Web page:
“Does alimony differ from spousal maintenance in Arizona” is the question we’re answering in this divorce blog series. We’ve taken you from ancient alimony rooted in the Babylonian Code of Hammurabi, to the potentially devastating financial consequences of common law, fault-based alimony for men and, more so, for women.
Today, we’ll take a closer look at the impact of marital misconduct in alimony awards up until the mid-20th Century.
When the only options for a wife were to either remain in an unhappy and perhaps abusive marriage or get a divorce and risk disgrace and poverty, there was strong incentive for her to maintain the status quo no matter what.
Both spouses sometimes took to making life more tolerable by engaging in activities that undermined the marriage covenant (adultery, drunkenness, gambling, and so on). Because of the permanence of marriage, a divorce was only granted upon evidence of guilt, or marital misconduct.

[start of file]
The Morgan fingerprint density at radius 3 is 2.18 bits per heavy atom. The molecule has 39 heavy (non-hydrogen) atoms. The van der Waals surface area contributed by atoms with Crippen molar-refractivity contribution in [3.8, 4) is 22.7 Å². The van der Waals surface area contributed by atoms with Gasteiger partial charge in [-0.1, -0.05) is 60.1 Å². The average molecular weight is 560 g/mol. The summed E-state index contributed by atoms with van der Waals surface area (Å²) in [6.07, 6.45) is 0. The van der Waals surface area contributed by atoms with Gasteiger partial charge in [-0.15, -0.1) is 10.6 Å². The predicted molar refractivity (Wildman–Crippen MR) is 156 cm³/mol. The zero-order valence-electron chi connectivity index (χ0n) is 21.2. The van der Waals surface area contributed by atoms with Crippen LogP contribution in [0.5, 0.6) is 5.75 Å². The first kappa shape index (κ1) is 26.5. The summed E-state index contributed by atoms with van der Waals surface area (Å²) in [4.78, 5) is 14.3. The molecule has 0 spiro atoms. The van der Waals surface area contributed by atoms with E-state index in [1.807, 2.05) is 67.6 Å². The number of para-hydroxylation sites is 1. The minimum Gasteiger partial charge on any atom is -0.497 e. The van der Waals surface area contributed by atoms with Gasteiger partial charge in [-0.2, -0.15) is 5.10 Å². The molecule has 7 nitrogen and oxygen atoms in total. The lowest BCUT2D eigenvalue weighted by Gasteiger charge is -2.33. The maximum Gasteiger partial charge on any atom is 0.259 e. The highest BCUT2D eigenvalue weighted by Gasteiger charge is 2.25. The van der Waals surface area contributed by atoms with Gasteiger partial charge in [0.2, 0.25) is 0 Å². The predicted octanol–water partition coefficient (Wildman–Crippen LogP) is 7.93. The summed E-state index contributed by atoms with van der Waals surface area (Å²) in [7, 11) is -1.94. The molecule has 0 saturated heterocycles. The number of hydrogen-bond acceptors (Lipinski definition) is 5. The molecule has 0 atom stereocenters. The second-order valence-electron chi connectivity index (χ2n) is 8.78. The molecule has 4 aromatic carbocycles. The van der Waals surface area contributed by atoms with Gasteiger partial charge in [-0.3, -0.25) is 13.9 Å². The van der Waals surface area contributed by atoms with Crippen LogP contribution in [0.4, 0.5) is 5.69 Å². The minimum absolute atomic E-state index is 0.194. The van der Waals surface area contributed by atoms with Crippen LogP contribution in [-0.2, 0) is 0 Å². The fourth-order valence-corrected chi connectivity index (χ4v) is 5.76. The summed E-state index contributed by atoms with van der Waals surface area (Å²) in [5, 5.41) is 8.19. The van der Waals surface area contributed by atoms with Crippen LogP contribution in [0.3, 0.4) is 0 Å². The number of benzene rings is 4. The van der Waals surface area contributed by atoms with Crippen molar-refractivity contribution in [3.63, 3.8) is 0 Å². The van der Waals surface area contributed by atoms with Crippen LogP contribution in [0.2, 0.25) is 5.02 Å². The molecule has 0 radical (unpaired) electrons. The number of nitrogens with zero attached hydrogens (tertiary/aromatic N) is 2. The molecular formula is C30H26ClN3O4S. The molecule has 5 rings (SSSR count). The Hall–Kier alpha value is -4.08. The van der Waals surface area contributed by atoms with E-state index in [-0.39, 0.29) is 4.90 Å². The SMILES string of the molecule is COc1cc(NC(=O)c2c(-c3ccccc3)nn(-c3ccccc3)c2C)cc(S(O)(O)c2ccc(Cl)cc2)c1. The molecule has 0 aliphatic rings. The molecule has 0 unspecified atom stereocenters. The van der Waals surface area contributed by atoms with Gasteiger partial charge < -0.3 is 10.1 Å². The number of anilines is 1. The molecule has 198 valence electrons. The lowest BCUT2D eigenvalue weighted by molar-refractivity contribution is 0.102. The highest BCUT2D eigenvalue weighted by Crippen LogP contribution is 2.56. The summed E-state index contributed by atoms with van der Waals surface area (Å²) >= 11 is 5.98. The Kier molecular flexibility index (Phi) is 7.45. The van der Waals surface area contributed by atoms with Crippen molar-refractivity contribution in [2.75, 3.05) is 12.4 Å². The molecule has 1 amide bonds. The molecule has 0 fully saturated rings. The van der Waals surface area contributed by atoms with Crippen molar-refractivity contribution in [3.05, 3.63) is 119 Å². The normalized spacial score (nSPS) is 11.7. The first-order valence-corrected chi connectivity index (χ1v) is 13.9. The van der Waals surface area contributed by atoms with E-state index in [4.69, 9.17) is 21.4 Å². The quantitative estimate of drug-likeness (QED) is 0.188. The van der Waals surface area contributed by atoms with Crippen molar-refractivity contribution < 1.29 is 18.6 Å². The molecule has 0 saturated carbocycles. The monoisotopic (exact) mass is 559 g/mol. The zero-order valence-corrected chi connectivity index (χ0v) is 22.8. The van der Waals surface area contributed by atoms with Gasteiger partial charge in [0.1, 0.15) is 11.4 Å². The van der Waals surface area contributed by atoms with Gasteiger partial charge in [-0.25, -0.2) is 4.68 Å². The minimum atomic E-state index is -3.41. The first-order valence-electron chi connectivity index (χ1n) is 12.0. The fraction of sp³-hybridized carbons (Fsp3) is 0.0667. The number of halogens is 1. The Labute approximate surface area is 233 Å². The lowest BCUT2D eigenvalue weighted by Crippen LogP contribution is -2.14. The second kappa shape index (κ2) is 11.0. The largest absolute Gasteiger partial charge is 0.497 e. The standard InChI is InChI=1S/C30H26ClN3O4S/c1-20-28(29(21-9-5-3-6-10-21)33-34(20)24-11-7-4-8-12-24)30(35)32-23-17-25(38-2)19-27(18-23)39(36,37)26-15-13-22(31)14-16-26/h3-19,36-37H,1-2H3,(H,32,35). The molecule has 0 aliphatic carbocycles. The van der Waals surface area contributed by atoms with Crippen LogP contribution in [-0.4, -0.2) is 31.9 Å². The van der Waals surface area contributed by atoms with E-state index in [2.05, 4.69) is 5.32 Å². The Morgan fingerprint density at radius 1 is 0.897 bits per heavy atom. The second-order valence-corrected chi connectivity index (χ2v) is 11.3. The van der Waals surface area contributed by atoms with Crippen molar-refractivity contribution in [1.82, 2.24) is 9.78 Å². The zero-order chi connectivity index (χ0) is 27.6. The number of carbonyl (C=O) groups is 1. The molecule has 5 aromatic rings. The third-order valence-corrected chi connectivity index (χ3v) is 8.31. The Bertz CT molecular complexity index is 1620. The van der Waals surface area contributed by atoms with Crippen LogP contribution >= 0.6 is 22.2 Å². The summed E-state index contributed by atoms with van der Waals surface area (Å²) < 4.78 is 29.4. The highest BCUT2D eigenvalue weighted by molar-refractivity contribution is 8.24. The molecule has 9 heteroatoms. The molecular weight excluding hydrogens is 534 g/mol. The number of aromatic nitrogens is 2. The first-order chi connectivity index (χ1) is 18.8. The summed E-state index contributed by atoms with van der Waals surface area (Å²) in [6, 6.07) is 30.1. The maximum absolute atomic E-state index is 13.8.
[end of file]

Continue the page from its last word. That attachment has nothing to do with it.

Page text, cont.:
In this guilt-based system, any act of marital misconduct by the wife was reason for the court to withhold an award of alimony to her. If she had marginal job skills, the divorced woman was likely to arrive at the county poor house. Something had to be done.
UMDA Introduces Modern Concepts of Spousal Support.
By the mid-1950s, times had really changed for families in the U.S.A. More women than ever before were working outside the home as career wage-earners supporting their families alongside their husbands.
Attitudes about marriage and divorce had evolved as well. The idea that a court could not dissolve a marriage without proof of marital guilt was quickly losing favor. The biggest legislative change came in 1970 with the Uniform Marriage and Divorce Act (UMDA) which Arizona adopted.
Fault and Sex Gone From the Equation.
With the UMDA, Arizona became a “no fault” divorce state where the court would dissolve a marriage without considering spousal guilt. Most importantly to our discussion, marital misconduct was removed from the support equation along with the seeking party’s sex.
To avoid confusion, the term “alimony” was replaced with “spousal maintenance” which was, and still is, equally available to either spouse without consideration of marital fault. Therefore, the UMDA really leveled the playing field with regard to supporting a former spouse in divorce or legal separation.
When you meet with your Phoenix attorney about a divorce, you’ll be discussing the availability of spousal maintenance under Arizona law. But alimony awards in divorce? That’s for courts in other jurisdictions like North Carolina to decide.